Published: March 5, 2020, 9:38 a.m.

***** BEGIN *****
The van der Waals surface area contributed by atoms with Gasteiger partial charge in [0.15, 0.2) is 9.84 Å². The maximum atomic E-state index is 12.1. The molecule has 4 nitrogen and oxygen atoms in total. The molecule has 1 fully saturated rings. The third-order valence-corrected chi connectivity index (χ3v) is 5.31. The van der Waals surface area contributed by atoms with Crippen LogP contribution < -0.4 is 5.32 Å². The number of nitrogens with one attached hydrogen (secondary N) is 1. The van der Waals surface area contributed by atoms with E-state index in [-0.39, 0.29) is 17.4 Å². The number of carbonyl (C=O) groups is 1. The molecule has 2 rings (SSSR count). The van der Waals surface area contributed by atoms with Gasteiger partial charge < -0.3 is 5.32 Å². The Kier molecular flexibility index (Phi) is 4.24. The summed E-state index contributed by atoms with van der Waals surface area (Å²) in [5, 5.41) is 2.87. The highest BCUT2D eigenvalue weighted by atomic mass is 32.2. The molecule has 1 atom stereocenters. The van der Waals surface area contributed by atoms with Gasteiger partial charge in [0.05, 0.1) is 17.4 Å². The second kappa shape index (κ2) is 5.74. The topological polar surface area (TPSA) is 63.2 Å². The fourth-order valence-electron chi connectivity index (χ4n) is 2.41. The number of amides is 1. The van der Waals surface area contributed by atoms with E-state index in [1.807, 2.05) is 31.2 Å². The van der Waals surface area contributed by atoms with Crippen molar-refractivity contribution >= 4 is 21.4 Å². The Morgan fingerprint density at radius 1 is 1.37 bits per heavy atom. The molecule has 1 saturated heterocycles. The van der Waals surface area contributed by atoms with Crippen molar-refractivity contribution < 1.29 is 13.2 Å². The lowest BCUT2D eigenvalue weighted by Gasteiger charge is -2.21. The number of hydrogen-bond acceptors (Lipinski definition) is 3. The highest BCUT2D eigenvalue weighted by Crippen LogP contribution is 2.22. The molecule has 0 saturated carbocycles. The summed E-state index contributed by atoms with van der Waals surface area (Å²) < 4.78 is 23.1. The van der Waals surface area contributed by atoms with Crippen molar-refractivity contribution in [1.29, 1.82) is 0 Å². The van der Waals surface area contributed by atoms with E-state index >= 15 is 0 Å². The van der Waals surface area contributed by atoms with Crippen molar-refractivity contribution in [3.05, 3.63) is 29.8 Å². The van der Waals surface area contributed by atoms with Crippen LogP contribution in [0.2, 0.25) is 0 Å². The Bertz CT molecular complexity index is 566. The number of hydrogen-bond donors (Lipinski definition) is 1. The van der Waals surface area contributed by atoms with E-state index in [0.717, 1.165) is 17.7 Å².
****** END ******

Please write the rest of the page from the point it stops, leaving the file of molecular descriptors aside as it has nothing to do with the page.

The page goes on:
Late last year in the Chinese city of Wuhan, a tiny organism migrated from an animal to a human. Three months later, COVID-19 has gone global. So far, nearly 90,000 people are known to have caught coronavirus and more than 3,000 of them – mostly already ill or elderly – have died. Here in the UK, the government has acknowledged that its ‘containment’ strategy is likely to fail and is planning for delaying the spread of the virus and mitigating its effects. But nobody knows how the virus will behave in Britain, and planning for the unpredictable is far from straightforward. If we know we can’t win this fight, but we don’t want to lose it too badly, what are we prepared to sacrifice on the battlefield? How authoritarian do we want the government to be? Must we be ready to accept martial law, the isolation of towns and cities, closed schools, factories and offices, bans on public transport, concerts and sporting events? While some would see such measures as sensible, others warn against authorities who would stamp on our civil liberties out of a nervous need to be seen to be doing something. And what about those in the ‘gig’ economy who can’t afford not to work? The moral dimension goes beyond the arguments about precaution, panic, freedom and frailty. The coronavirus dilemma could be seen as a real-life example of that age-old ethical thought experiment, the ‘Trolley Problem’. Should we do everything we can to protect the most vulnerable in our society, even if the knock on effect to the global economy has the potential to cause suffering and death for many more people further down the line? With Dr. Tony Booth, Dr. Norman Lewis, Julian Sheather & Professor Dominic Wilkinson. Producer: Dan Tierney